No More Nickernackin'Peter Obourn
One day in May, the sun shone so hot you’d swear it was summer already.
Around noontime, Roy and I were sittin’ on Bill’s bench, soaking up the sun. A big, new white car, a Lexus, drove up to Walt’s and out stepped a lady in a white dress—real stylish—tight down to her ankles. She had to take little steps.
The sun was so bright that white dress looked blue. It had lace on top. She wore a white hat. She was maybe our age but spry, life in her eyes. She went into Walt’s and stood waiting until Walt smartened up and showed her to a booth.
Then I noticed Roy was pointing at the car, like it was a ghost.
“What?” I said. Then I saw it, too—California plates.
California. Love, Marjorie.
I slapped my head. Bill wasn’t there.
“Go get Norland,” I said. Roy shuffled off. I called Bill from Walt’s phone booth. It took him a while to get there. Norland, Roy, and I sat in our booth across from her. She looked at us a couple times and smiled, but none of us said anything. We didn’t want to be obtrusive or anything.
Molly was acting like a real waitress, standing up straight and saying, “yes, ma’am,” and, “would you like to see the dessert menu?” and actually writing stuff down.
By the time Bill got there, the lady in white was on her tapioca pudding.
I don’t think Bill had ever been so clean in his life. That’s what took him so long. Walt looked up and whistled. Bill went right to the booth and sat down across from the lady in white.
Roy jabbed me. “Look,” he whispered. They were holding hands across the table.
Norland nodded. “Yup,” he said.
Finally, she stood and smoothed her dress. Bill hadn’t eaten anything. She took his arm. They drove away in the Lexus.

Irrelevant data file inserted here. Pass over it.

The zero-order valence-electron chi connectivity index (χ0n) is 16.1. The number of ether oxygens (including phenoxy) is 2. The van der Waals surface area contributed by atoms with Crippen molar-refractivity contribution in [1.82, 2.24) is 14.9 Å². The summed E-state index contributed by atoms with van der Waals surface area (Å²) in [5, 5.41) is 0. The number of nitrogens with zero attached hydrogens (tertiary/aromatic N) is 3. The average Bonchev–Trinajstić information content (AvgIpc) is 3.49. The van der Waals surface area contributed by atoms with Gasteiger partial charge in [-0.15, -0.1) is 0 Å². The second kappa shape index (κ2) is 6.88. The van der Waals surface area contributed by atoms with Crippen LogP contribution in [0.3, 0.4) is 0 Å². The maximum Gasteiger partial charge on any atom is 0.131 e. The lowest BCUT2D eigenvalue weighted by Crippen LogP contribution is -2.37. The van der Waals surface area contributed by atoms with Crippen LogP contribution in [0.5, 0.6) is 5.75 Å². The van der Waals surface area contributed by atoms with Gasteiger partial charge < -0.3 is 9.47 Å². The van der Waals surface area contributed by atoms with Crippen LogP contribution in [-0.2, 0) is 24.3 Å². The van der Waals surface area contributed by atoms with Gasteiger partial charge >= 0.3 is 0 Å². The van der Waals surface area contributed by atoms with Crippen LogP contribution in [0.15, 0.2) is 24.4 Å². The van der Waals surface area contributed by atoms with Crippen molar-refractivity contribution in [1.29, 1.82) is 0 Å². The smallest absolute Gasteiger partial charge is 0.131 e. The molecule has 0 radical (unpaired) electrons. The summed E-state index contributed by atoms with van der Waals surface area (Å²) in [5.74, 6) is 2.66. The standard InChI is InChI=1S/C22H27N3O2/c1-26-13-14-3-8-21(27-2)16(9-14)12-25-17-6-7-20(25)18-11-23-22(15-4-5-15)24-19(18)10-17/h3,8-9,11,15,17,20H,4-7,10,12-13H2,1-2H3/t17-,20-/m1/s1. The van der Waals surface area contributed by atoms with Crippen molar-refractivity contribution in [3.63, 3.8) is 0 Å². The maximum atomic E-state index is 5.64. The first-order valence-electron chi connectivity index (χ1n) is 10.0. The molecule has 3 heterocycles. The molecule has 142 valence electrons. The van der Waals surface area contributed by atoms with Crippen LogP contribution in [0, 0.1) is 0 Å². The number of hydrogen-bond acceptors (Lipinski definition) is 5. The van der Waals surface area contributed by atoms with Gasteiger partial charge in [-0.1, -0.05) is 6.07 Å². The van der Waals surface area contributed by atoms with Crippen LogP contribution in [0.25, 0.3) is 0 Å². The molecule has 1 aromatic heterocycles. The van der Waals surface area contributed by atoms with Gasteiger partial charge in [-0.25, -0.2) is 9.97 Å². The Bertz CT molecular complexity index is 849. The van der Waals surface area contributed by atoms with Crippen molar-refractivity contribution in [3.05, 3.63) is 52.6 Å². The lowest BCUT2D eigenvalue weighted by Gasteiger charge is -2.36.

A half hour later, they pulled up again. She was driving. He rolled down his electric window, waved me over, and handed me his key chain. “It’s a good thing I didn’t mow that lawn,” he said.
That’s about the whole story.
Never saw him again.
Except—one more thing. A few months later, near the end of August, another big, new white car pulled up—a Chrysler Imperial, another lady.
Right away we looked at the plates—Iowa.
Not as sharp as the lady in white. I don’t remember what she had on, but this one looked more like a piano teacher.
She noticed the “two men” postcard pasted next to Walt’s cash register. She asked Walt where he got it, but we knew she knew. We had to tell her that Bill was gone. We didn’t tell her where—just didn’t have the heart.
It’s hot again this summer. I suppose Bill’s sitting on a porch somewhere in California with the lady in white, sipping wine. And that piano teacher in Iowa, she’ll be sitting, too, on that wide front porch of her B & B, waiting for a cool breeze. She’ll never know about the lady in white who came out of nowhere, like the summer sweat on her glass of lemonade.
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